Wednesday, January 1, 2014

Help us Obi Frank Kenobi, You're Our Only Hope

The sky is falling, right is left, and up is down.  Yes, that means I am trying to dust this blog off for another go.  I mentioned it before here, but I enrolled to complete my bachelor’s program through online classes last fall.  First semester – done and through a few classes at a time, I am hopeful to finish up my degree next spring.  As a stay-at-home father with a second daughter due in January, why bother trying to bring this blog back?  Besides being nagged about it by a certain twitter follower, I do like the idea of my blog.  So here we are…third time’s a charm!

There has been a lot of talk about how the Braves’ offseason has been woeful.  They lost Brian McCann!  They lost Tim Hudson!  Uh, they still have Dan Uggla!  With all due respect to Gavin Floyd, their biggest move to date has been the announcement of a new ballpark in Cobb County, which I believe is where the Big Boss Man patrolled.

According to reports of an ESPN Insider article by some guy named Mike Petriello (I thought he coached the Cleveland Cavs at some point), the Braves can “salvage” this tremendously terrible offseason by signing young players to extensions.  I don’t disagree with the premise that signing young players to extensions would be useful, though the hyperbole of how bad this offseason has been is getting comical.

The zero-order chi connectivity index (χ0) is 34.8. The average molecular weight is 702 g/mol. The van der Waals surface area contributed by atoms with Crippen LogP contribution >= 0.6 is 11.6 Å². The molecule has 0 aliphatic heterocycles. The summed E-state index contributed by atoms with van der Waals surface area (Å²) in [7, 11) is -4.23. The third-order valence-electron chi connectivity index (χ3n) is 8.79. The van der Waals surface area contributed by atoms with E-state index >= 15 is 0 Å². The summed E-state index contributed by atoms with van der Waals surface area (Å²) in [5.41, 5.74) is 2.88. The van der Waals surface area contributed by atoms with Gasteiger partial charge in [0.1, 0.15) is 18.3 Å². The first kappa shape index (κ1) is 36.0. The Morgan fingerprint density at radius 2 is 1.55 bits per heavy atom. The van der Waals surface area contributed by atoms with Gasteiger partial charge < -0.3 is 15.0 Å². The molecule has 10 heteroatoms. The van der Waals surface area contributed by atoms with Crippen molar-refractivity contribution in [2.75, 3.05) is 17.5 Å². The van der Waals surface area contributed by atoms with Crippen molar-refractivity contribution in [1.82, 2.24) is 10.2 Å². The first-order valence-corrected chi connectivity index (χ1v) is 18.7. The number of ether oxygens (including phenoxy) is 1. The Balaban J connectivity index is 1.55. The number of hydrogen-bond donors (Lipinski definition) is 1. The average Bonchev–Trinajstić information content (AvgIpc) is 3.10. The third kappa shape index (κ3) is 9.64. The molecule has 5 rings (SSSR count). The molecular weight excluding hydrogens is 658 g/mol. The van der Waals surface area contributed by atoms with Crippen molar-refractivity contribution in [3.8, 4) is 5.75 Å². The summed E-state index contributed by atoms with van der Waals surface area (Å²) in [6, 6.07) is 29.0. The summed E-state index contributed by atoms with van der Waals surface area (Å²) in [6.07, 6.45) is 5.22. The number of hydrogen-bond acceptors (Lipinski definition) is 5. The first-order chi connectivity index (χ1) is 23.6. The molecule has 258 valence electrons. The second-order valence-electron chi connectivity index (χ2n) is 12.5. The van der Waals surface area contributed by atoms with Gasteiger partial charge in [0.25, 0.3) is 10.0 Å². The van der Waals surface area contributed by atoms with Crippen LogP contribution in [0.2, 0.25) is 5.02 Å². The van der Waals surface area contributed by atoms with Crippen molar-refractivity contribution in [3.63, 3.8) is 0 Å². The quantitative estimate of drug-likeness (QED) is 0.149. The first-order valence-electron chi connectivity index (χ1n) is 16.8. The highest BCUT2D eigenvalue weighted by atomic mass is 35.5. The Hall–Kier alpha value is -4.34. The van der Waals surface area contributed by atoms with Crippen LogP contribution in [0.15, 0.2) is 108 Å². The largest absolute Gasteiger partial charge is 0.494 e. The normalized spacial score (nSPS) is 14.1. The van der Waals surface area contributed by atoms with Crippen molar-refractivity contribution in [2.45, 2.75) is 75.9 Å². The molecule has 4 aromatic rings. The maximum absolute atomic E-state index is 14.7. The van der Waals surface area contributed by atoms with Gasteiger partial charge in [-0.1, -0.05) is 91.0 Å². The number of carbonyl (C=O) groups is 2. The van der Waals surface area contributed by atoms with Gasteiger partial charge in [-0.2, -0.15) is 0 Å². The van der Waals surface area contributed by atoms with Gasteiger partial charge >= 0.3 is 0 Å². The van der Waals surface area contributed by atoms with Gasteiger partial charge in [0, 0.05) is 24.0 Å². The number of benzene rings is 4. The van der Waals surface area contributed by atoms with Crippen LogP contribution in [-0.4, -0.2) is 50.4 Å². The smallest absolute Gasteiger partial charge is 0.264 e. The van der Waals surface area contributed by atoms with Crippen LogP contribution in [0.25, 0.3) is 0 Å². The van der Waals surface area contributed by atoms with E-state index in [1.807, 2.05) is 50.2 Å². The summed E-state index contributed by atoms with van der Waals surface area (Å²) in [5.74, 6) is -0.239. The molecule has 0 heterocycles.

Signing young players to extensions is what I like to do in Out of the Park, but in real life, signing young players to extensions is as incredibly difficult as learning first base – or so Wash tells me.  A medium has to be reached between the player giving up potential money for the promise of guaranteed cash.  Meanwhile, the team is giving up whatever position of power they have to negotiate a yearly contract with a player or simply let him go with no penalties.  Now, arbitration only last three years for most players, but the pre-arbitration years are huge money savers for teams, especially when they are on a limited budget (*cough* Atlanta *cough*).  For instance, the Braves paid their two leaders in fWAR a shade over a million dollars while getting 9.5 fWAR.  That was fortunate because their two highest players gave the team a combined -0.1 fWAR while paying over $25 million.

Cheap production cannot be overstated.  However, after three years of service time, the dreaded arbitration begins.  That’s how Jason Heyward’s salary jumped over $3M in one year from the microscopic $565K to $3.65M.  This season sees the jump from basically the minimum to, in many cases, millions of dollars.  First-timers to the club include Craig Kimbrel, Freddie Freeman, Jordan Schafer, and Mike Minor.  Pitchers Jordan Walden ($1.49M) and Brandon Beachy ($1.45M) have already signed as first-time arbitration guys.  So has Ramiro Pena, but I have yet to see any information.  Extending players rather than go year-to-year seems sensible, but again, it can be very difficult. Sometimes, it’s smarter to not extend.  Kimbrel has been very durable so far, but closers have a tendency to break down and fall backwards in a hurry (see Eric Gagne, B.J. Ryan).  Schafer’s a backup with not much of a career to speak of so going year-to-year with him is the right course.